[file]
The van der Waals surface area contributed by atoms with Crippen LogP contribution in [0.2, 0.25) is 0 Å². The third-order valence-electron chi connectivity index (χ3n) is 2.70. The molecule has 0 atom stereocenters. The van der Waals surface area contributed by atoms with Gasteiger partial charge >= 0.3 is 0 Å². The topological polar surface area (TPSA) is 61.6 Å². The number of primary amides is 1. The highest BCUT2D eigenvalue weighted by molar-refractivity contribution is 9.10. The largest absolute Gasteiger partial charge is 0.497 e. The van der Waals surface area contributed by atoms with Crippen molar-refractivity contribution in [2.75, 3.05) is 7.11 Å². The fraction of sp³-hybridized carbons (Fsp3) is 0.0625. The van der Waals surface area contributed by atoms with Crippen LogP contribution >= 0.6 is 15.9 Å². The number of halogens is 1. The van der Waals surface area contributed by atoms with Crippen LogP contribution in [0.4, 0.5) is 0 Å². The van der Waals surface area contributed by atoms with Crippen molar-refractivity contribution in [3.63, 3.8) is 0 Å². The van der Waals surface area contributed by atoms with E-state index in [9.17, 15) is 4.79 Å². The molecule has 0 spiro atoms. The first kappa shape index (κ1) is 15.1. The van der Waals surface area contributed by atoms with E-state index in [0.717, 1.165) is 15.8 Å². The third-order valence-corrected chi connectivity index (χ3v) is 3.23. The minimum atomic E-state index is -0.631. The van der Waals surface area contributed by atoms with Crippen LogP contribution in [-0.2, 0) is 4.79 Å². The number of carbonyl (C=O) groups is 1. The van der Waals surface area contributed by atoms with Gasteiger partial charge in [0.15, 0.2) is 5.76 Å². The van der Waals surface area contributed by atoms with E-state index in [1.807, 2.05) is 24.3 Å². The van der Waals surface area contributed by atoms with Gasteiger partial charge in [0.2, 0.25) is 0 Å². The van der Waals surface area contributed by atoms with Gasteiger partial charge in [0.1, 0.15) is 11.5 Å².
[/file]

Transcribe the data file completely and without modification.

The van der Waals surface area contributed by atoms with Crippen LogP contribution in [0.2, 0.25) is 0 Å². The third-order valence-electron chi connectivity index (χ3n) is 2.70. The molecule has 0 atom stereocenters. The van der Waals surface area contributed by atoms with Gasteiger partial charge >= 0.3 is 0 Å². The topological polar surface area (TPSA) is 61.6 Å². The number of primary amides is 1. The highest BCUT2D eigenvalue weighted by molar-refractivity contribution is 9.10. The largest absolute Gasteiger partial charge is 0.497 e. The van der Waals surface area contributed by atoms with Crippen molar-refractivity contribution in [2.75, 3.05) is 7.11 Å². The fraction of sp³-hybridized carbons (Fsp3) is 0.0625. The van der Waals surface area contributed by atoms with Crippen LogP contribution >= 0.6 is 15.9 Å². The number of halogens is 1. The van der Waals surface area contributed by atoms with Crippen LogP contribution in [0.4, 0.5) is 0 Å². The van der Waals surface area contributed by atoms with Crippen molar-refractivity contribution in [3.63, 3.8) is 0 Å². The van der Waals surface area contributed by atoms with E-state index in [9.17, 15) is 4.79 Å². The molecule has 0 spiro atoms. The first kappa shape index (κ1) is 15.1. The van der Waals surface area contributed by atoms with E-state index in [0.717, 1.165) is 15.8 Å². The third-order valence-corrected chi connectivity index (χ3v) is 3.23. The minimum atomic E-state index is -0.631. The van der Waals surface area contributed by atoms with Crippen LogP contribution in [-0.2, 0) is 4.79 Å². The number of carbonyl (C=O) groups is 1. The van der Waals surface area contributed by atoms with Gasteiger partial charge in [0.15, 0.2) is 5.76 Å². The van der Waals surface area contributed by atoms with E-state index in [1.807, 2.05) is 24.3 Å². The van der Waals surface area contributed by atoms with Gasteiger partial charge in [0.2, 0.25) is 0 Å². The van der Waals surface area contributed by atoms with Gasteiger partial charge in [0.1, 0.15) is 11.5 Å².